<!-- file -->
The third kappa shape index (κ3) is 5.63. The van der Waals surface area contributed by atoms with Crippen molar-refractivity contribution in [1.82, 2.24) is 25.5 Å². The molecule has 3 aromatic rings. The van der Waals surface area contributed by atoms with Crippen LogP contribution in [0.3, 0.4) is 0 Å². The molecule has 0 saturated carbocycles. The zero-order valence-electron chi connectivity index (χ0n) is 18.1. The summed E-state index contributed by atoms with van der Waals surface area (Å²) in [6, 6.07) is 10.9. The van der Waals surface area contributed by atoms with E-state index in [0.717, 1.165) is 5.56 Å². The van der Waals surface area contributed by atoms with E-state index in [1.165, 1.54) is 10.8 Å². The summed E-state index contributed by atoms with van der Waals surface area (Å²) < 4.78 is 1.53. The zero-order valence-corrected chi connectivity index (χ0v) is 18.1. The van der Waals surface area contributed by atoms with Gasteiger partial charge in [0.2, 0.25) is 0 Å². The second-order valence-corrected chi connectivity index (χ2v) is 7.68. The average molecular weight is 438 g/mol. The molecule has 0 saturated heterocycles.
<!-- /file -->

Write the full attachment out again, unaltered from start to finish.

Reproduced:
The third kappa shape index (κ3) is 5.63. The van der Waals surface area contributed by atoms with Crippen molar-refractivity contribution in [1.82, 2.24) is 25.5 Å². The molecule has 3 aromatic rings. The van der Waals surface area contributed by atoms with Crippen LogP contribution in [0.3, 0.4) is 0 Å². The molecule has 0 saturated carbocycles. The zero-order valence-electron chi connectivity index (χ0n) is 18.1. The summed E-state index contributed by atoms with van der Waals surface area (Å²) in [6, 6.07) is 10.9. The van der Waals surface area contributed by atoms with E-state index in [0.717, 1.165) is 5.56 Å². The van der Waals surface area contributed by atoms with E-state index in [1.165, 1.54) is 10.8 Å². The summed E-state index contributed by atoms with van der Waals surface area (Å²) < 4.78 is 1.53. The zero-order valence-corrected chi connectivity index (χ0v) is 18.1. The van der Waals surface area contributed by atoms with Gasteiger partial charge in [0.2, 0.25) is 0 Å². The second-order valence-corrected chi connectivity index (χ2v) is 7.68. The average molecular weight is 438 g/mol. The molecule has 0 saturated heterocycles.